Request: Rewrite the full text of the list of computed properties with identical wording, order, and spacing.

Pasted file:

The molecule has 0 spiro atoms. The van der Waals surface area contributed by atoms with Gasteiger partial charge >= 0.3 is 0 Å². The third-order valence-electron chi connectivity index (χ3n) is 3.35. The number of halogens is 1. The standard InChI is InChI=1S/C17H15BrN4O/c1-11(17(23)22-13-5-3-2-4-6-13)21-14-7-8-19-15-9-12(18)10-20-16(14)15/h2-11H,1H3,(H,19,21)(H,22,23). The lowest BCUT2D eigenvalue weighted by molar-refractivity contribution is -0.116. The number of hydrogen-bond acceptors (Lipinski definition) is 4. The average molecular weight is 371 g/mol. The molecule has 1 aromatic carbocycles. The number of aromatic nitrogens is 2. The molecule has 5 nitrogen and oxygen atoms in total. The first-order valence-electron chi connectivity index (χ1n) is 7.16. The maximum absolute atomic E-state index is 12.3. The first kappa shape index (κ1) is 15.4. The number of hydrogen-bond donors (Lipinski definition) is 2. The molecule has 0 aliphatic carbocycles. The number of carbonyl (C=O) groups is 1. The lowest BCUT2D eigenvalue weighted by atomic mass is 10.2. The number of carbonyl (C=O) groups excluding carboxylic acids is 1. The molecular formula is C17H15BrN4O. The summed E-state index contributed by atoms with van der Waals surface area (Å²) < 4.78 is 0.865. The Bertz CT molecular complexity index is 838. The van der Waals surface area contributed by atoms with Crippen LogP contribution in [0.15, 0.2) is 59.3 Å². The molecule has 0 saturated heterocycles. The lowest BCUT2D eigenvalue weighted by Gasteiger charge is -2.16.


The molecule has 0 spiro atoms. The van der Waals surface area contributed by atoms with Gasteiger partial charge >= 0.3 is 0 Å². The third-order valence-electron chi connectivity index (χ3n) is 3.35. The number of halogens is 1. The standard InChI is InChI=1S/C17H15BrN4O/c1-11(17(23)22-13-5-3-2-4-6-13)21-14-7-8-19-15-9-12(18)10-20-16(14)15/h2-11H,1H3,(H,19,21)(H,22,23). The lowest BCUT2D eigenvalue weighted by molar-refractivity contribution is -0.116. The number of hydrogen-bond acceptors (Lipinski definition) is 4. The average molecular weight is 371 g/mol. The molecule has 1 aromatic carbocycles. The number of aromatic nitrogens is 2. The molecule has 5 nitrogen and oxygen atoms in total. The first-order valence-electron chi connectivity index (χ1n) is 7.16. The maximum absolute atomic E-state index is 12.3. The first kappa shape index (κ1) is 15.4. The number of hydrogen-bond donors (Lipinski definition) is 2. The molecule has 0 aliphatic carbocycles. The number of carbonyl (C=O) groups is 1. The lowest BCUT2D eigenvalue weighted by atomic mass is 10.2. The number of carbonyl (C=O) groups excluding carboxylic acids is 1. The molecular formula is C17H15BrN4O. The summed E-state index contributed by atoms with van der Waals surface area (Å²) < 4.78 is 0.865. The Bertz CT molecular complexity index is 838. The van der Waals surface area contributed by atoms with Crippen LogP contribution in [0.15, 0.2) is 59.3 Å². The molecule has 0 saturated heterocycles. The lowest BCUT2D eigenvalue weighted by Gasteiger charge is -2.16.